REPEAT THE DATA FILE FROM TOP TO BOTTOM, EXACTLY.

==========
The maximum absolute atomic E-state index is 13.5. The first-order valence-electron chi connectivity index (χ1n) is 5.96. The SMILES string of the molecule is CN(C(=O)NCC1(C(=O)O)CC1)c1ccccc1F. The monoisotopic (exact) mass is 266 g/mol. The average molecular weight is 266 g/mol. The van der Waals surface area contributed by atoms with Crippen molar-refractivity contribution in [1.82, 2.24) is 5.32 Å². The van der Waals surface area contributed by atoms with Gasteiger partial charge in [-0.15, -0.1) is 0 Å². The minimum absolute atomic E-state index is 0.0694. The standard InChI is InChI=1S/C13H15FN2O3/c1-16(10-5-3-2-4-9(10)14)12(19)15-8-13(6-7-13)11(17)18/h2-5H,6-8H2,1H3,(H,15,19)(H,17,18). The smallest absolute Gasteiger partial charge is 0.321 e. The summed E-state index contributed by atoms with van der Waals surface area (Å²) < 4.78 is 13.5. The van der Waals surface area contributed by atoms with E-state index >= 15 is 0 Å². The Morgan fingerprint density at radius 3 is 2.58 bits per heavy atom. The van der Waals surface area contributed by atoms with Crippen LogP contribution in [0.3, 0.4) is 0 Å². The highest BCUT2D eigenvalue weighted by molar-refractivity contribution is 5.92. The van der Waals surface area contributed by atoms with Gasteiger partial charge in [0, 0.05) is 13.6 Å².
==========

The maximum absolute atomic E-state index is 13.5. The first-order valence-electron chi connectivity index (χ1n) is 5.96. The SMILES string of the molecule is CN(C(=O)NCC1(C(=O)O)CC1)c1ccccc1F. The monoisotopic (exact) mass is 266 g/mol. The average molecular weight is 266 g/mol. The van der Waals surface area contributed by atoms with Crippen molar-refractivity contribution in [1.82, 2.24) is 5.32 Å². The van der Waals surface area contributed by atoms with Gasteiger partial charge in [-0.15, -0.1) is 0 Å². The minimum absolute atomic E-state index is 0.0694. The standard InChI is InChI=1S/C13H15FN2O3/c1-16(10-5-3-2-4-9(10)14)12(19)15-8-13(6-7-13)11(17)18/h2-5H,6-8H2,1H3,(H,15,19)(H,17,18). The smallest absolute Gasteiger partial charge is 0.321 e. The summed E-state index contributed by atoms with van der Waals surface area (Å²) < 4.78 is 13.5. The van der Waals surface area contributed by atoms with E-state index >= 15 is 0 Å². The Morgan fingerprint density at radius 3 is 2.58 bits per heavy atom. The van der Waals surface area contributed by atoms with Crippen LogP contribution in [0.3, 0.4) is 0 Å². The highest BCUT2D eigenvalue weighted by molar-refractivity contribution is 5.92. The van der Waals surface area contributed by atoms with Gasteiger partial charge in [0, 0.05) is 13.6 Å².